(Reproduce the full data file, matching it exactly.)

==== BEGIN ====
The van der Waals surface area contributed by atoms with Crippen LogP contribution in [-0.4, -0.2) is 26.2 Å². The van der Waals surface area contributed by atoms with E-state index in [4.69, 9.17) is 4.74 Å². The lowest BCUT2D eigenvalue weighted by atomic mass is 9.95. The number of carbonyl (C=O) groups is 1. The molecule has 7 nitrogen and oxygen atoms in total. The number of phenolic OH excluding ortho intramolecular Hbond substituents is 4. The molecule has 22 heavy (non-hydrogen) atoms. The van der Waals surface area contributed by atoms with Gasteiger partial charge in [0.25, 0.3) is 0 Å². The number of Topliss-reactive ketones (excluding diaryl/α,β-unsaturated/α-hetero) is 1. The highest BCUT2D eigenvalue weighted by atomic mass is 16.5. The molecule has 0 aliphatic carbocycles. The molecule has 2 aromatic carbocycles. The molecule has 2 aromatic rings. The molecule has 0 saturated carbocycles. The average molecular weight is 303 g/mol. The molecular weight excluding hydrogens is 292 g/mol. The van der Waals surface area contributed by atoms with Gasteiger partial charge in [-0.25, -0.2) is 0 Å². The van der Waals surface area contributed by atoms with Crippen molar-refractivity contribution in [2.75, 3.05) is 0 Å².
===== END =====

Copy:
The van der Waals surface area contributed by atoms with Crippen LogP contribution in [-0.4, -0.2) is 26.2 Å². The van der Waals surface area contributed by atoms with E-state index in [4.69, 9.17) is 4.74 Å². The lowest BCUT2D eigenvalue weighted by atomic mass is 9.95. The number of carbonyl (C=O) groups is 1. The molecule has 7 nitrogen and oxygen atoms in total. The number of phenolic OH excluding ortho intramolecular Hbond substituents is 4. The molecule has 22 heavy (non-hydrogen) atoms. The van der Waals surface area contributed by atoms with Gasteiger partial charge in [0.25, 0.3) is 0 Å². The number of Topliss-reactive ketones (excluding diaryl/α,β-unsaturated/α-hetero) is 1. The highest BCUT2D eigenvalue weighted by atomic mass is 16.5. The molecule has 0 aliphatic carbocycles. The molecule has 2 aromatic carbocycles. The molecule has 2 aromatic rings. The molecule has 0 saturated carbocycles. The average molecular weight is 303 g/mol. The molecular weight excluding hydrogens is 292 g/mol. The van der Waals surface area contributed by atoms with Gasteiger partial charge in [-0.25, -0.2) is 0 Å². The van der Waals surface area contributed by atoms with Crippen molar-refractivity contribution in [2.75, 3.05) is 0 Å².